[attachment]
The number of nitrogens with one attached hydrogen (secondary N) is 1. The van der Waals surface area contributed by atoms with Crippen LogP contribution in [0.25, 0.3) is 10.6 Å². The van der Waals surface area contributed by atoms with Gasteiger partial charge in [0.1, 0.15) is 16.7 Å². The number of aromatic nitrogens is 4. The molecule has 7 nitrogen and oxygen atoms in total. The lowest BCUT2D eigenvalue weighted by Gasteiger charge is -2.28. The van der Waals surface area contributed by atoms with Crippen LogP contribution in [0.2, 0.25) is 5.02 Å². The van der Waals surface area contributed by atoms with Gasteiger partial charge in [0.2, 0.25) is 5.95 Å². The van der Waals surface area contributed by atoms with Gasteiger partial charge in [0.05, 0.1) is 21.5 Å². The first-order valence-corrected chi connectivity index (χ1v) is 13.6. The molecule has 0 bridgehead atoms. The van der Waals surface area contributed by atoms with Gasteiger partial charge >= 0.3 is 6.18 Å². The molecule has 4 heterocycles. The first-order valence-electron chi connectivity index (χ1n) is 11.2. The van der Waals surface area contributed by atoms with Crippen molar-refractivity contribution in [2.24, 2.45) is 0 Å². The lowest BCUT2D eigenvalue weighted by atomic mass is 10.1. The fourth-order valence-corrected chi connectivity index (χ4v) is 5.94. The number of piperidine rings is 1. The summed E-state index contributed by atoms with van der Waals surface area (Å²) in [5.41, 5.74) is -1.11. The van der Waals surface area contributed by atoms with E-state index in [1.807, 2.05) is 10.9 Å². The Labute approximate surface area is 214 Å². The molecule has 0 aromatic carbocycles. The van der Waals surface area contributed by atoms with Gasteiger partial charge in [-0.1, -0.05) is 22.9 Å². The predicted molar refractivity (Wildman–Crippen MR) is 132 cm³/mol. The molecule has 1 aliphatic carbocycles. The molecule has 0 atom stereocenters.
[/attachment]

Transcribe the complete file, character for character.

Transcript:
The number of nitrogens with one attached hydrogen (secondary N) is 1. The van der Waals surface area contributed by atoms with Crippen LogP contribution in [0.25, 0.3) is 10.6 Å². The van der Waals surface area contributed by atoms with Gasteiger partial charge in [0.1, 0.15) is 16.7 Å². The number of aromatic nitrogens is 4. The molecule has 7 nitrogen and oxygen atoms in total. The lowest BCUT2D eigenvalue weighted by Gasteiger charge is -2.28. The van der Waals surface area contributed by atoms with Crippen LogP contribution in [0.2, 0.25) is 5.02 Å². The van der Waals surface area contributed by atoms with Gasteiger partial charge in [0.2, 0.25) is 5.95 Å². The van der Waals surface area contributed by atoms with Gasteiger partial charge in [0.05, 0.1) is 21.5 Å². The first-order valence-corrected chi connectivity index (χ1v) is 13.6. The molecule has 0 bridgehead atoms. The van der Waals surface area contributed by atoms with Gasteiger partial charge >= 0.3 is 6.18 Å². The molecule has 4 heterocycles. The first-order valence-electron chi connectivity index (χ1n) is 11.2. The van der Waals surface area contributed by atoms with Crippen molar-refractivity contribution in [2.24, 2.45) is 0 Å². The lowest BCUT2D eigenvalue weighted by atomic mass is 10.1. The fourth-order valence-corrected chi connectivity index (χ4v) is 5.94. The number of piperidine rings is 1. The summed E-state index contributed by atoms with van der Waals surface area (Å²) in [5.41, 5.74) is -1.11. The van der Waals surface area contributed by atoms with E-state index in [1.807, 2.05) is 10.9 Å². The Labute approximate surface area is 214 Å². The molecule has 0 aromatic carbocycles. The van der Waals surface area contributed by atoms with Gasteiger partial charge in [-0.1, -0.05) is 22.9 Å². The predicted molar refractivity (Wildman–Crippen MR) is 132 cm³/mol. The molecule has 1 aliphatic carbocycles. The molecule has 0 atom stereocenters.